There's a lot of cultural and economic diversity among Washington's 125 or so historic neighborhoods.
The city is a wonderful place to live, whether you be a D.C. native, an urban upgrader from Maryland or Virginia, a politician or staffer, college student, tech, government or hospitality worker, Beltway commuter, museum-goer, young family or music or sports fan.
Each distinct neighborhood, no matter your quadrant from Northwest to Southeast, has its own charm, amenities and housing benefits.
But of all those neighborhoods, which are the ones just right for your budget?
We surveyed rental prices for an average one-bedroom apartment in every single neighborhood in D.C. with at least 20 available units (on Apartment Guide or Rent.com) with a rolling weighted average of prices from now and a year ago. From this list, we derived the top five Washington, D.C., neighborhoods in three categories: The most expensive, the most affordable and the ones closest to the citywide rent average.
If money is no option, here are the five Washington, D.C. neighborhoods for you.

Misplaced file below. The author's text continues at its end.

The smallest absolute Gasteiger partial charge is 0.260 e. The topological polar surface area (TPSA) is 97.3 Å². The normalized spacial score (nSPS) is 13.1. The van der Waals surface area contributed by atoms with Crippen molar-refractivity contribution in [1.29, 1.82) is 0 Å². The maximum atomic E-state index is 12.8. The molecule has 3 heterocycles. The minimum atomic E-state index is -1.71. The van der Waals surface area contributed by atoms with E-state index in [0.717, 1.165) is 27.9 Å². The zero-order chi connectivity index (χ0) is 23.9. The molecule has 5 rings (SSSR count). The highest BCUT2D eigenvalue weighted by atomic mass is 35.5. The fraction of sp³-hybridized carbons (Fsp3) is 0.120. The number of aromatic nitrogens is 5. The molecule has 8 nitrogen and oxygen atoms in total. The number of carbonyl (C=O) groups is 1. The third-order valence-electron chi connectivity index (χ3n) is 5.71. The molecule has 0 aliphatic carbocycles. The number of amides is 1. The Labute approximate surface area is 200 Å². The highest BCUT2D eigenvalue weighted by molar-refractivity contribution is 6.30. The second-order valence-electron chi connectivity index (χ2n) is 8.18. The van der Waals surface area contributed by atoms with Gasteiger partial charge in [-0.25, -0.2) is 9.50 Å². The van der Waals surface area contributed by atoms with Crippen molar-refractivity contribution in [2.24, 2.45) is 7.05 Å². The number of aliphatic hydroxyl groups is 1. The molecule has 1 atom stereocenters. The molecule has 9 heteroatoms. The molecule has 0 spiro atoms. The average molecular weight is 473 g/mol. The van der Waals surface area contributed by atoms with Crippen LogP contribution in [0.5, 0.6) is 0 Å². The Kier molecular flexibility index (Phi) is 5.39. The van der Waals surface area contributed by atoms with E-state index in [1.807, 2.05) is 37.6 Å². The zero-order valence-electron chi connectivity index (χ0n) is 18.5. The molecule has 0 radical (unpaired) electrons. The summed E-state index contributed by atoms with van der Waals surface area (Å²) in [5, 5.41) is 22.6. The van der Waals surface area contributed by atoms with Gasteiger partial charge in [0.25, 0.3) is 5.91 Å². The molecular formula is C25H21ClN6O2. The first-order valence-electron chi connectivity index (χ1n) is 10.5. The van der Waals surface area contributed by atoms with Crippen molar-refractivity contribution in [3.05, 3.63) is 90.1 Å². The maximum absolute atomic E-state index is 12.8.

The western end of Logan Circle-Shaw is a booming residential neighborhood of young professionals and hipsters centered on its namesake traffic circle, while the Shaw portion features the Walter E. Washington Convention Center and the upscale retail hub north of it.
The commercial corridor runs along 14th Street, including shops, galleries, theaters and restaurants, many catering to the district's growing LGBT populace. Getting in on this rising neighborhood will run you $3,518 a month for an average one-bedroom.
Situated between Georgetown, DuPont Circle, Downtown and Foggy Bottom, D.C.'s West End is dotted with luxury hotels, high-end restaurants and upscale apartments and condos.
The area's proximity to in-demand neighborhoods and upscale blocks, as well as easy access to the riverfront and Rock Creek Trail, pushes average rent for a one-bedroom apartment to $3,661 a month.
Tucked between Embassy Row and the National Zoo, Woodley Park is a leafy residential neighborhood filled with quiet streets and townhouses, with a stretch of D.C. high-rise apartments along Connecticut Avenue and Calvert Street.